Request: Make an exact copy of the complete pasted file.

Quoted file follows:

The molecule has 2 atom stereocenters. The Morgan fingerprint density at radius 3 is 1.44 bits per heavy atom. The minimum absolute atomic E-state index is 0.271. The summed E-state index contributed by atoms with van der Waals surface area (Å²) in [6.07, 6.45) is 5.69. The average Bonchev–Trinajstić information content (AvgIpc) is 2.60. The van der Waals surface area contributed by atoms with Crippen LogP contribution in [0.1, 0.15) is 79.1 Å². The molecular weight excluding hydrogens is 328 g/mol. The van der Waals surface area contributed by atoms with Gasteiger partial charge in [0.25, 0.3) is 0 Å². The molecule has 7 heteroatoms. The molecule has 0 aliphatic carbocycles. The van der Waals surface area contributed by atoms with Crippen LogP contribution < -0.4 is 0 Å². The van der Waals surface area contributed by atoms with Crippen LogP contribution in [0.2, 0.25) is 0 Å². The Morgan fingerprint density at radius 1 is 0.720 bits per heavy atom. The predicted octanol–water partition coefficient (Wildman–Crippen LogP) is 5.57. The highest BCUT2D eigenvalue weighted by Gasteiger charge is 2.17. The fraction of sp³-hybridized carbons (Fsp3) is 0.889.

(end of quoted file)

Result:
The molecule has 2 atom stereocenters. The Morgan fingerprint density at radius 3 is 1.44 bits per heavy atom. The minimum absolute atomic E-state index is 0.271. The summed E-state index contributed by atoms with van der Waals surface area (Å²) in [6.07, 6.45) is 5.69. The average Bonchev–Trinajstić information content (AvgIpc) is 2.60. The van der Waals surface area contributed by atoms with Crippen LogP contribution in [0.1, 0.15) is 79.1 Å². The molecular weight excluding hydrogens is 328 g/mol. The van der Waals surface area contributed by atoms with Gasteiger partial charge in [0.25, 0.3) is 0 Å². The molecule has 7 heteroatoms. The molecule has 0 aliphatic carbocycles. The van der Waals surface area contributed by atoms with Crippen LogP contribution < -0.4 is 0 Å². The van der Waals surface area contributed by atoms with Crippen LogP contribution in [0.2, 0.25) is 0 Å². The Morgan fingerprint density at radius 1 is 0.720 bits per heavy atom. The predicted octanol–water partition coefficient (Wildman–Crippen LogP) is 5.57. The highest BCUT2D eigenvalue weighted by Gasteiger charge is 2.17. The fraction of sp³-hybridized carbons (Fsp3) is 0.889.